For immediate release: March 24, 2009
Contact: Kyle Wiswall, Kate Slevin
Tri-State Transportation Campaign
P: 212-268-7474

Turnpike Widening Based on Bad Science, Not Supported by Data

Same congestion relief available through cheaper methods; Project undermines State Greenhouse Gas efforts

Trenton, NJ – An independent analysis released today shows that congestion relief on the New Jersey Turnpike can be achieved by less expensive and environmentally threatening methods than the planned expansion project. The report, which was prepared by Smart Mobility, Inc. and commissioned by the Tri-State Transportation Campaign, highlights multiple errors in the New Jersey Turnpike Authority's environmental review documents that overstate the need for the widening project.

"We commissioned this analysis because the New Jersey Turnpike Authority refused to investigate cheaper and more effective options to reduce congestion on the road," said Kate Slevin, executive director of Tri-State Transportation Campaign. "The report found what we feared, that this project is too large, too expensive, and based on bad science."

The state is planning to widen the New Jersey Turnpike by six lanes from exits 6 to 8A and by two lanes from exits 8A to 9, adding a total 170 lane miles.

The analysis found that the same congestion relief that would be achieved by the widening would be accomplished by improving congestion pricing methods already in place on the Turnpike. Currently, the Turnpike charges variable tolls depending on time of day with higher tolls charged during rush hours. By making these charges more flexible, both by price and according to the level of congestion on the road, the road can be "managed" in a way that keeps traffic flowing. If a greater level of management is necessary, a special, higher priced lane, known as a High-Occupancy Toll, or HOT, lane could be added. The HOT lane can be added to the road as is, or a limited, smaller widening can be pursued to accommodate it.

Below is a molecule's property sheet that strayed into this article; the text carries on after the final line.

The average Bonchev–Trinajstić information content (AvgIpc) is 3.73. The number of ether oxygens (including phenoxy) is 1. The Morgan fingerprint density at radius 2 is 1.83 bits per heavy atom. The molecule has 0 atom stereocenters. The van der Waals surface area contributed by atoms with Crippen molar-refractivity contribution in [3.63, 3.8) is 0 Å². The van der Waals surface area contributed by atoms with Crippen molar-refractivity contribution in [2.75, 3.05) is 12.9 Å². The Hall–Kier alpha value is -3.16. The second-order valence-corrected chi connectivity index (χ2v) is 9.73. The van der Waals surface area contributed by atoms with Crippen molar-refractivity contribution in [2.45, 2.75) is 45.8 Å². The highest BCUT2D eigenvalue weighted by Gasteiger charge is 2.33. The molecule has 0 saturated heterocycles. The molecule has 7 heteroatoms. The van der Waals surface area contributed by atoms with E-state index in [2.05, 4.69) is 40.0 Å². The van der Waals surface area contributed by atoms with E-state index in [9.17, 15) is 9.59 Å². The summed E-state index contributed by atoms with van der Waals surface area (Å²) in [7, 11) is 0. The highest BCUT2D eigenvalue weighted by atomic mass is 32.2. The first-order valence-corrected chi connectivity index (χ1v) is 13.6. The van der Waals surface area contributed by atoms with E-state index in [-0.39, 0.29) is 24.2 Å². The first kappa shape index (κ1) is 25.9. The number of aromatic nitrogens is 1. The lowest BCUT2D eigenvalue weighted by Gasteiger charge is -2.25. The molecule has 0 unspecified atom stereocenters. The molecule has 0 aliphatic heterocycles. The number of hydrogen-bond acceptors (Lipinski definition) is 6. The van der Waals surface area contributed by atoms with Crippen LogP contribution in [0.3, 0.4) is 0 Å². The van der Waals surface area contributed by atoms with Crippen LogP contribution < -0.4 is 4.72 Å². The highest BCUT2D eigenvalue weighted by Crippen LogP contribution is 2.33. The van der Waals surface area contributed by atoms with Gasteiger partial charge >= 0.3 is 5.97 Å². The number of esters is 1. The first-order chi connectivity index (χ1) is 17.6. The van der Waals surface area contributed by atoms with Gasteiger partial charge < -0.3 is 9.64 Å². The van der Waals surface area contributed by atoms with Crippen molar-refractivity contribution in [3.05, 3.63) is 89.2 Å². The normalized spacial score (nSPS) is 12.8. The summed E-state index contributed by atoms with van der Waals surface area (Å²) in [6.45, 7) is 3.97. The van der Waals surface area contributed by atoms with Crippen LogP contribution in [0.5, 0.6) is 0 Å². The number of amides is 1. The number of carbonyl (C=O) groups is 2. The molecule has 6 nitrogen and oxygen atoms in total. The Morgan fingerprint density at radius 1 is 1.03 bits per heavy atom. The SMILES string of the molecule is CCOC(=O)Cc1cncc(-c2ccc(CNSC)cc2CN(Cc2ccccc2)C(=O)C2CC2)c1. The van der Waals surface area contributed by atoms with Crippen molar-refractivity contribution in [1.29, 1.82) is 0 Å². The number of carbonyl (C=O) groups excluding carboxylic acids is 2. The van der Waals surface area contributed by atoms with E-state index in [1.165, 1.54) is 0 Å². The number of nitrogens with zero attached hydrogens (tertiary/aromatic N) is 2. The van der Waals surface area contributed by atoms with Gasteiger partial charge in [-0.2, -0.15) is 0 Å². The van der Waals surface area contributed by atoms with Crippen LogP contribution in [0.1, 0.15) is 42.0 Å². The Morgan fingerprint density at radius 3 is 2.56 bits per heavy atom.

"Despite the effectiveness of these options at reducing congestion in the long-term, they weren't studied by the Turnpike Authority," said Slevin. "New Jerseyans deserve better."

Errors in modeling may overstate the projected traffic for the corridor by so much that there is no need for widening the road at all. When modeling is corrected, only 1 of the 8 segments of the project area is projected to be over capacity in 2032 – without building any new lanes. The analysis finds that several factors lead to the erroneous conclusions in the environmental review documents. In addition to incomplete modeling procedures, the state relies on several demographic measures that are unrealistic, including job creation in the area, the rate of suburban growth and growth of traffic.

The corridor will be exposed to a series of secondary impacts, such as sprawling development and increased driving, that weren't accounted for in the NJ Turnpike's environmental documents.

"The last thing New Jerseyans need is more sprawling development and more people on the road," said Kyle Wiswall, general counsel at the Campaign. "But according to the analysis, this is exactly what the Turnpike widening will bring."

"The numbers make you wonder just what the purpose of the widening is," Wiswall continued. "There is traffic that needs to be addressed, especially at the 8A merge, but if that can be remedied with cheaper and less damaging methods, why isn't the state looking into it? The report highlights the shaky foundation on which the state justifies a $2.7 billion project."

According to the report, greenhouse gas emissions is one of several impacts that the project's environmental review documents fail to disclose. The state acknowledges that the transportation sector is the largest and fastest growing portion of greenhouse gas emissions, comprising 36% of the state's total in 2004.1 Despite the acknowledged high impact, the environmental review documents do not disclose what the enormous capacity expansion on the highway will mean for emissions.

Others key concerns ignored by the documents include potential increased congestion on surrounding roads, overall higher levels of driving (increased VMT), and the offset of safety gains due to the higher levels of driving.

The full report is available at


1. Global Warming Response Act Recommendation Report, December 15, 2008, p. 14, available at


The Tri-State Transportation Campaign is a non-profit advocacy and policy organization working for a more balanced, transit-friendly, and equitable transportation system in New Jersey, Connecticut, and downstate New York.